And I'm in the same boat, with regard to expertise--know just enough to get confused, it seems. I'd be more comfortable with it if it were actually more consistent, and had it not suddenly come up a couple weeks ago. That said, I'm just "watching" it at the moment, and should I think I can get by the dealer and have a good, knowledgeable technician take a listen when it's readily observable, I'll try again to do so. I can't help but wonder if there's a leak in the intake somewhere, but I can't find it.
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There should be two separate and easily identifiable sounds, and it will be relatively easy to replicate. With all of your windows down, AC and radio off, roll into your throttle in second gear around 1500-2k rpm and pin it. There will be an audible and constant 'hiss' that you will primarily hear on the drivers side. That is your intake. Around 3k rpm, jump off the throttle and throw in the clutch. You should hear a 'psshh' sound very briefly, and it should appear to come from the passenger side. That is your bypass valve releasing the pressure and preserving your turbo's lifespan.

It is all load dependent because you aren't always off-boost and you aren't always at max-boost-a lot of the time you will be somewhere in between. While driving normally on a flat road you may only hear it on acceleration, if at all. When on CC in a hilly area you will probably hear the intake as it's building boost while climbing hills. When racing people you'll hear the intake with the throttle pinned and the bypass when you lift and depress the clutch. The higher the intensity of work that the car is doing, the more audible the sounds will be and vice-versa.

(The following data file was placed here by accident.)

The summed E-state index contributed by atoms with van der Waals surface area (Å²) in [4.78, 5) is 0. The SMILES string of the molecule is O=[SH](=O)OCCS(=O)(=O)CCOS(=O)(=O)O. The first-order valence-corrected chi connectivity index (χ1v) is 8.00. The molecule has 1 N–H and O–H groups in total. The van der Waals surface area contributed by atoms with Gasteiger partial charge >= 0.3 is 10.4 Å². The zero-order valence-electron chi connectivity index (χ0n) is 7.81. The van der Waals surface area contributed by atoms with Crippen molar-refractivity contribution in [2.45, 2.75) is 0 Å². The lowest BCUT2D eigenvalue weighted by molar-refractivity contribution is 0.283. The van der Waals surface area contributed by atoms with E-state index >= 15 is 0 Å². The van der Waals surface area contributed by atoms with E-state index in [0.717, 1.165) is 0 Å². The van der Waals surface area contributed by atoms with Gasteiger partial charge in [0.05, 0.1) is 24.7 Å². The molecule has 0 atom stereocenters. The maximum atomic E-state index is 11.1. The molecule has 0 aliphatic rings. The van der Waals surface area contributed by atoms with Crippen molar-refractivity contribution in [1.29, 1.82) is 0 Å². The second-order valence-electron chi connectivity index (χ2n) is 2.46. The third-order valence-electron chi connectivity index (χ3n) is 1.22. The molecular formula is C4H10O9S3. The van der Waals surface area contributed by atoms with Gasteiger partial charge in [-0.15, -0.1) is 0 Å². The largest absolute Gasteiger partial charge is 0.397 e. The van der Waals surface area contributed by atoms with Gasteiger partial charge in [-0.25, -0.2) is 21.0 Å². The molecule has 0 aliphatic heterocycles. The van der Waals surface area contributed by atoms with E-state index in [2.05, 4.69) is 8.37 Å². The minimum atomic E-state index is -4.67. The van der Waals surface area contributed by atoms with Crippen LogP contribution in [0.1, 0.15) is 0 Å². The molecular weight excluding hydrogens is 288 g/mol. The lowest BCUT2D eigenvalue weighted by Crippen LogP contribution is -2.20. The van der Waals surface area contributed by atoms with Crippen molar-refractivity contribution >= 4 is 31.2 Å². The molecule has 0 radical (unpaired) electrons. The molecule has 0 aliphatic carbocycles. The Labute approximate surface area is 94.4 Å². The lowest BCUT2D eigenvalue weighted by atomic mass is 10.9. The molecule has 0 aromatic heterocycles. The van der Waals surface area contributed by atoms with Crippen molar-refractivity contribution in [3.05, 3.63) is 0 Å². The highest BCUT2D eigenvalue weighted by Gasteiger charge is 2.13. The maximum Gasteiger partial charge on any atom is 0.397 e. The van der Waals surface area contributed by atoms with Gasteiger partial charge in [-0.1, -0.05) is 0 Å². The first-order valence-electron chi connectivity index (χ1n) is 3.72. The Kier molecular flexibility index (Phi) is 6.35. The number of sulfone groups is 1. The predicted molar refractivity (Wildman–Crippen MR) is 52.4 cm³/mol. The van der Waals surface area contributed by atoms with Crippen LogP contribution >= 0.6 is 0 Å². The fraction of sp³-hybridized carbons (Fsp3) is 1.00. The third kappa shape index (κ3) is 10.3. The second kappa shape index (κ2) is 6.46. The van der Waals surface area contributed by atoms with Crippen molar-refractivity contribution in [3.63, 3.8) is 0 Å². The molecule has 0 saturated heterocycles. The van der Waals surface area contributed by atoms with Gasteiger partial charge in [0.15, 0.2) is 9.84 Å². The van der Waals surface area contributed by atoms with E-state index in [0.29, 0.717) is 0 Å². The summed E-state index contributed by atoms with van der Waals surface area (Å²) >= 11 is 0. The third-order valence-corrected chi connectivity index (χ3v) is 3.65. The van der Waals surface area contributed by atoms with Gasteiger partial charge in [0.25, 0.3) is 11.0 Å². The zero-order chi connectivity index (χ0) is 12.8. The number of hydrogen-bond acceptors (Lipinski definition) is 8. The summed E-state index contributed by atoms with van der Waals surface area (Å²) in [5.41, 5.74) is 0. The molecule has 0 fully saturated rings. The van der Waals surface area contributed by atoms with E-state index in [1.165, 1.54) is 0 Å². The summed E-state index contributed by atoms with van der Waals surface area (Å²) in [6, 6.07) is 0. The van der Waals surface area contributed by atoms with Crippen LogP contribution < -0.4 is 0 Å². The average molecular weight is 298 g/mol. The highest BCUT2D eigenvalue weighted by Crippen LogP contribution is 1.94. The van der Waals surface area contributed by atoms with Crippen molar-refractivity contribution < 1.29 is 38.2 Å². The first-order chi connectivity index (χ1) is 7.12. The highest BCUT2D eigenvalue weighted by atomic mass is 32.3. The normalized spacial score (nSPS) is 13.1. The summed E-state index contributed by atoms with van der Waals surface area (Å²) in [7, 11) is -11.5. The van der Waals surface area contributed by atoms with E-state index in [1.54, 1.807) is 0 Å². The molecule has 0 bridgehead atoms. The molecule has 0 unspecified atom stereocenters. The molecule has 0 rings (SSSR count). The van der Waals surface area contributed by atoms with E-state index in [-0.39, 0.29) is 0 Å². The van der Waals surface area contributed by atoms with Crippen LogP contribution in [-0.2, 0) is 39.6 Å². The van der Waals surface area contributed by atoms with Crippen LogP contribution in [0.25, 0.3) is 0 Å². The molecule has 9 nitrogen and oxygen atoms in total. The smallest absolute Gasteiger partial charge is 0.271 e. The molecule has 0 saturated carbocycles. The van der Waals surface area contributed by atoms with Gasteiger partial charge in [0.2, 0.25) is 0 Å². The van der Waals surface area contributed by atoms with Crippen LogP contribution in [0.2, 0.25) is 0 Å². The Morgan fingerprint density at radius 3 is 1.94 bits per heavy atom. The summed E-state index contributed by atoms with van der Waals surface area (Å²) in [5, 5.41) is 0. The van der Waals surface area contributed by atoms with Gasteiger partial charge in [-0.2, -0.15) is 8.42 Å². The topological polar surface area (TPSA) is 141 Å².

To further quiet the engine to test, you can pull the sound-symposer tube and muffle it with some more foam. I did this for a permanent sound-change, but you can remove it after your testing if you prefer the sound as it comes from the factory. This will just help to quiet things down a little bit more so that you can hear what you're listening for.
Thanks, Dyn085--I'm gonna have to do some careful listening and comparing of my observations to what you describe. At the moment, I'm not sure that what I'm hearing is what you describe, but I'm also not sure it isn't. [I know what I'm concerned about is not the bypass valve release--given the good descriptions before, and what proved to my correct understanding of what and when, I can now pick that up pretty easily, and it's certainly a different sound.] I very much appreciate your description and explanation of what sorts of things I can/should hear. Thank you.
If you think there might be a leak, check all of the hose clamps and tighten them. It wouldn't be the first time that has happened to one of these cars.
Thanks for the suggestion. I already did this--no difference. Although there are a couple of clamps that are plenty hard to get to, so it's possible I didn't get 'em fully tightened. Assuming I did get 'em all tight, and assuming it is an intake-leak-sound, then it would mean the leak is somewhere else in the system that I can't see/find. Good news, I think, would be that if the techs at the dealer come around to hearing it and thinking that might be the issue, I'd think it would be fairy easy to check pressures, seeing if the relative vacuum in the intake is less than it should be, for instance.